A SENIOR meat industry figure has claimed that bulls could be included in the Quality Payment System (QPS) grid within two months.
Dawn Meat's Paul Nolan made the comments at the dairy-beef open day at Teagasc's Johnstown Castle last week.
Mr Nolan predicted that the changes could be introduced if the "right resolve" was behind the move.
"It was something that wasn't dealt with at the time the grid was being developed because relative to the volumes of steers, heifers and cows, bulls were quite small at the time," he said.
"But that has changed and there is no reason now why it can't be done."
However, Mr Nolan warned that there would need to be agreement on what type of animal would form the basis for the base price.
"If we take the Friesian bull as the base, we'd be looking at the Os or Ps, whereas a U-price base might be more appropriate for the continental types," he said.
Mr Nolan was hopeful that bulls could be incorporated into the grid by the end of the year and said that there was an appetite within the industry to make this happen, partly to ensure the right age of bull was being presented for slaughter.
Currently only bulls up to 16 months are wanted by supermarkets, but meat industry sources are hopeful that this age limit will be increased to 18 months by this time next year.
Meanwhile, a review of the QPS which was initiated almost a year ago, has yet to be concluded, the IFA has confirmed.
A spokesperson for the IFA said that "progress has been made on a number of issues", but declined to indicate when it was likely to be completed.
It has also been revealed that input into the review was confined to the IFA and Meat Industry Ireland (MII) representing the factories.
Submissions on the operation of the QPS, for consideration under the review, were not accepted from other farm organisations or interested parties.
An irate delegate at a meeting of the Limerick IFA county executive claimed that the review was going nowhere and that the process had effectively "been shelved".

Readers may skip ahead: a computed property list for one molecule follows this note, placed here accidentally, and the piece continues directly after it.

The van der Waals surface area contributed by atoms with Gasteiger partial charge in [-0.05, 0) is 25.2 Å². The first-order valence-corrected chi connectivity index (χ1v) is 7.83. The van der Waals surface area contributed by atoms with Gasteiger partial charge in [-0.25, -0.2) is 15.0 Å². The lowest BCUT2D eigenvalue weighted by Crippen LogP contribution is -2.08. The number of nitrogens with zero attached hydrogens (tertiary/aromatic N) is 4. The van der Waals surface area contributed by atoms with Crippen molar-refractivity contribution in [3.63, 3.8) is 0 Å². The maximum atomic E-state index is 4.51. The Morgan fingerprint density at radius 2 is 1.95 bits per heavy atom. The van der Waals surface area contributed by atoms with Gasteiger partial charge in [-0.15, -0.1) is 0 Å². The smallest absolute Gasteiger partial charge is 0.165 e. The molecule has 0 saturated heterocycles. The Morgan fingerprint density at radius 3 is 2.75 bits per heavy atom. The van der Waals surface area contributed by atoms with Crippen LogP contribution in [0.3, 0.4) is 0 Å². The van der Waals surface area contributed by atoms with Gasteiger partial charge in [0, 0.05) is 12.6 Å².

A Limerick IFA official has also called on the IFA to have the mandatory penalty of 6c/kg on animals older than 30 months in the QPS amended.
The official called for the age at which the penalty was imposed to be increased to at least 36 months. Delegates maintained that the penalty was no longer justified.
The IFA spokesperson indicated that aspects of the QPS under review included "changes to fat class 4= and 4+" on which the temporary concessions granted early last year remain in place.
David Thompson, vice-chairman, Limerick IFA, called for the county executive to get clarification on the review of the QPS.
Mr Thompson said that the process appeared to be going nowhere and farmers believed that the review had been dropped by the IFA.
He said that the penalty on cattle older than 30 months was costing producers up to €4m a year and could no longer be justified.
He said the limit should be increased to at least 36 months. Such a move would be of significant benefit to producers selling cattle in the autumn.
Former IFA national livestock committee member Noel Woulfe said producers would require beef prices to hold strong this autumn because a lot of dear cattle had been bought by producers.
MII was contacted in relation to the QPS review but the organisation did not comment.